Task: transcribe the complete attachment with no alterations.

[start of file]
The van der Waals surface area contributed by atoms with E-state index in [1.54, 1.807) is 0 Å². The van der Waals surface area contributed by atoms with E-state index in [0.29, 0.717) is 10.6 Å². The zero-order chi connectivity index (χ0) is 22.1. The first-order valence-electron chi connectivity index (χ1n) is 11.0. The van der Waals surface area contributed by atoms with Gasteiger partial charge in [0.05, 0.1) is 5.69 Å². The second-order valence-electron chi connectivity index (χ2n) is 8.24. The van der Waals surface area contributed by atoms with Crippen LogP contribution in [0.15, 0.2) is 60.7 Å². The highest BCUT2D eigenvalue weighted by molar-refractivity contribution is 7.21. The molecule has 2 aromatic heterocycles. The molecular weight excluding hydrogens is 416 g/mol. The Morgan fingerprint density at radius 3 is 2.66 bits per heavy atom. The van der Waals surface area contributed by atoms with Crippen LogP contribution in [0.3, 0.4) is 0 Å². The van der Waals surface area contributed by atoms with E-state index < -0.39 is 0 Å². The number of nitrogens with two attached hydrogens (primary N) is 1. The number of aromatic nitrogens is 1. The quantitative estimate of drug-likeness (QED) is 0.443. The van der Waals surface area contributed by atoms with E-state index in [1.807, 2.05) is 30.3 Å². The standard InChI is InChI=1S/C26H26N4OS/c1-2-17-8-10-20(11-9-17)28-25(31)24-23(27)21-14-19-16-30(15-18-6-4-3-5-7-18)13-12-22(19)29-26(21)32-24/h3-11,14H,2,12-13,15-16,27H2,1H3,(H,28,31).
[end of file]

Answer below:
The van der Waals surface area contributed by atoms with E-state index in [1.54, 1.807) is 0 Å². The van der Waals surface area contributed by atoms with E-state index in [0.29, 0.717) is 10.6 Å². The zero-order chi connectivity index (χ0) is 22.1. The first-order valence-electron chi connectivity index (χ1n) is 11.0. The van der Waals surface area contributed by atoms with Gasteiger partial charge in [0.05, 0.1) is 5.69 Å². The second-order valence-electron chi connectivity index (χ2n) is 8.24. The van der Waals surface area contributed by atoms with Crippen LogP contribution in [0.15, 0.2) is 60.7 Å². The highest BCUT2D eigenvalue weighted by molar-refractivity contribution is 7.21. The molecule has 2 aromatic heterocycles. The molecular weight excluding hydrogens is 416 g/mol. The Morgan fingerprint density at radius 3 is 2.66 bits per heavy atom. The van der Waals surface area contributed by atoms with Crippen LogP contribution in [0.3, 0.4) is 0 Å². The van der Waals surface area contributed by atoms with E-state index < -0.39 is 0 Å². The number of nitrogens with two attached hydrogens (primary N) is 1. The number of aromatic nitrogens is 1. The quantitative estimate of drug-likeness (QED) is 0.443. The van der Waals surface area contributed by atoms with E-state index in [1.807, 2.05) is 30.3 Å². The standard InChI is InChI=1S/C26H26N4OS/c1-2-17-8-10-20(11-9-17)28-25(31)24-23(27)21-14-19-16-30(15-18-6-4-3-5-7-18)13-12-22(19)29-26(21)32-24/h3-11,14H,2,12-13,15-16,27H2,1H3,(H,28,31).